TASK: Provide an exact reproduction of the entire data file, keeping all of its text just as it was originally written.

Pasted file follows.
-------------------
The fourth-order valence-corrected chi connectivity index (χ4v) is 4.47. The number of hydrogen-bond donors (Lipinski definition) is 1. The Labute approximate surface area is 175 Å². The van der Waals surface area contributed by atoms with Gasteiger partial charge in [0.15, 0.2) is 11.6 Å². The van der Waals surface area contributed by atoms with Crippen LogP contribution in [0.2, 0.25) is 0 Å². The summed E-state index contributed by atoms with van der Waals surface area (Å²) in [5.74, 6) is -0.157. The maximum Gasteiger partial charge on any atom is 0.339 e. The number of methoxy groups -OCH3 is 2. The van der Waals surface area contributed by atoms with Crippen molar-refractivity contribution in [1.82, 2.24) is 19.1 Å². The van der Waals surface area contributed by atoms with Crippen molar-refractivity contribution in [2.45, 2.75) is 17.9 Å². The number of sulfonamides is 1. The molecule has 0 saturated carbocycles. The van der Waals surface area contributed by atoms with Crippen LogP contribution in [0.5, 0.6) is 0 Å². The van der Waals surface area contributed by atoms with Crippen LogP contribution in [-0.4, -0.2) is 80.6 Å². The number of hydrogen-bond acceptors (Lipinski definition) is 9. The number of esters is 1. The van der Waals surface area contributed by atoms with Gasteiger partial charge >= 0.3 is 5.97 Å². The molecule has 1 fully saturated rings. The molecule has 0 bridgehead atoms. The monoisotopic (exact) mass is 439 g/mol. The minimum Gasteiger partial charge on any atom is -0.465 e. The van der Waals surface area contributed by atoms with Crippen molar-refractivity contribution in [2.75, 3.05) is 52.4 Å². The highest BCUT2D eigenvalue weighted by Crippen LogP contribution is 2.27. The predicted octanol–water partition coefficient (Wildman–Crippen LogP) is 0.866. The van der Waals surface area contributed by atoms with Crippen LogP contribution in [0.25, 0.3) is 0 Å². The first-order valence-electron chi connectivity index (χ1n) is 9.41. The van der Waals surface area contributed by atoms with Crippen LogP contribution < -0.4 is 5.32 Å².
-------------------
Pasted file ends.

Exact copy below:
The fourth-order valence-corrected chi connectivity index (χ4v) is 4.47. The number of hydrogen-bond donors (Lipinski definition) is 1. The Labute approximate surface area is 175 Å². The van der Waals surface area contributed by atoms with Gasteiger partial charge in [0.15, 0.2) is 11.6 Å². The van der Waals surface area contributed by atoms with Crippen LogP contribution in [0.2, 0.25) is 0 Å². The summed E-state index contributed by atoms with van der Waals surface area (Å²) in [5.74, 6) is -0.157. The maximum Gasteiger partial charge on any atom is 0.339 e. The number of methoxy groups -OCH3 is 2. The van der Waals surface area contributed by atoms with Crippen molar-refractivity contribution in [1.82, 2.24) is 19.1 Å². The van der Waals surface area contributed by atoms with Crippen molar-refractivity contribution in [2.45, 2.75) is 17.9 Å². The number of sulfonamides is 1. The molecule has 0 saturated carbocycles. The van der Waals surface area contributed by atoms with Crippen LogP contribution in [0.5, 0.6) is 0 Å². The van der Waals surface area contributed by atoms with Crippen LogP contribution in [-0.4, -0.2) is 80.6 Å². The number of hydrogen-bond acceptors (Lipinski definition) is 9. The number of esters is 1. The van der Waals surface area contributed by atoms with Gasteiger partial charge >= 0.3 is 5.97 Å². The molecule has 1 fully saturated rings. The molecule has 0 bridgehead atoms. The monoisotopic (exact) mass is 439 g/mol. The minimum Gasteiger partial charge on any atom is -0.465 e. The van der Waals surface area contributed by atoms with Crippen molar-refractivity contribution in [2.75, 3.05) is 52.4 Å². The highest BCUT2D eigenvalue weighted by Crippen LogP contribution is 2.27. The predicted octanol–water partition coefficient (Wildman–Crippen LogP) is 0.866. The van der Waals surface area contributed by atoms with Crippen LogP contribution in [0.25, 0.3) is 0 Å². The first-order valence-electron chi connectivity index (χ1n) is 9.41. The van der Waals surface area contributed by atoms with Crippen LogP contribution < -0.4 is 5.32 Å².